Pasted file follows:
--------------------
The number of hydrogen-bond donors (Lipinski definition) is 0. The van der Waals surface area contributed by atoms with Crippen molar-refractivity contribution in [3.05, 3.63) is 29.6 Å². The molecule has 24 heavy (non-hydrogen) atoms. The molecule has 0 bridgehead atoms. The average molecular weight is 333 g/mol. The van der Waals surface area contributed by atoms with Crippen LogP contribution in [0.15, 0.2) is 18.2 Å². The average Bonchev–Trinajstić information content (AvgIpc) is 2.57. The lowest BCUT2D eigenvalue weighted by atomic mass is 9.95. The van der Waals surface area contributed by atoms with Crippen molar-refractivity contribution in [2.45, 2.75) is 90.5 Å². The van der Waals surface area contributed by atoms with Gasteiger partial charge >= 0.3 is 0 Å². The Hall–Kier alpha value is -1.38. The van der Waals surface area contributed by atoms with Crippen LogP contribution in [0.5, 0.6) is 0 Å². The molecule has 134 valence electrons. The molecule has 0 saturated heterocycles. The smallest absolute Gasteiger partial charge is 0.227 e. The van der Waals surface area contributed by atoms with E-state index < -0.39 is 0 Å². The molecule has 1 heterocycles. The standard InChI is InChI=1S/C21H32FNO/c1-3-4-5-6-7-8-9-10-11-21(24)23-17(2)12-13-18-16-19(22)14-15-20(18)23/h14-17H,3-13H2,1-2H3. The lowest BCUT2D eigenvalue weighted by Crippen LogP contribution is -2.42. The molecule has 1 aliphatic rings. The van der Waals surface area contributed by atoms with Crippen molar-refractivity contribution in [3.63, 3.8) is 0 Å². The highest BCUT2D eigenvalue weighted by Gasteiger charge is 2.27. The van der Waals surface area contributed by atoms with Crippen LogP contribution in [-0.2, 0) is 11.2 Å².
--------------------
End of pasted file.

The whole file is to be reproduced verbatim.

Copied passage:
The number of hydrogen-bond donors (Lipinski definition) is 0. The van der Waals surface area contributed by atoms with Crippen molar-refractivity contribution in [3.05, 3.63) is 29.6 Å². The molecule has 24 heavy (non-hydrogen) atoms. The molecule has 0 bridgehead atoms. The average molecular weight is 333 g/mol. The van der Waals surface area contributed by atoms with Crippen LogP contribution in [0.15, 0.2) is 18.2 Å². The average Bonchev–Trinajstić information content (AvgIpc) is 2.57. The lowest BCUT2D eigenvalue weighted by atomic mass is 9.95. The van der Waals surface area contributed by atoms with Crippen molar-refractivity contribution in [2.45, 2.75) is 90.5 Å². The van der Waals surface area contributed by atoms with Gasteiger partial charge >= 0.3 is 0 Å². The Hall–Kier alpha value is -1.38. The van der Waals surface area contributed by atoms with Crippen LogP contribution in [0.5, 0.6) is 0 Å². The molecule has 134 valence electrons. The molecule has 0 saturated heterocycles. The smallest absolute Gasteiger partial charge is 0.227 e. The van der Waals surface area contributed by atoms with E-state index < -0.39 is 0 Å². The molecule has 1 heterocycles. The standard InChI is InChI=1S/C21H32FNO/c1-3-4-5-6-7-8-9-10-11-21(24)23-17(2)12-13-18-16-19(22)14-15-20(18)23/h14-17H,3-13H2,1-2H3. The lowest BCUT2D eigenvalue weighted by Crippen LogP contribution is -2.42. The molecule has 1 aliphatic rings. The van der Waals surface area contributed by atoms with Crippen molar-refractivity contribution in [3.63, 3.8) is 0 Å². The highest BCUT2D eigenvalue weighted by Gasteiger charge is 2.27. The van der Waals surface area contributed by atoms with Crippen LogP contribution in [-0.2, 0) is 11.2 Å².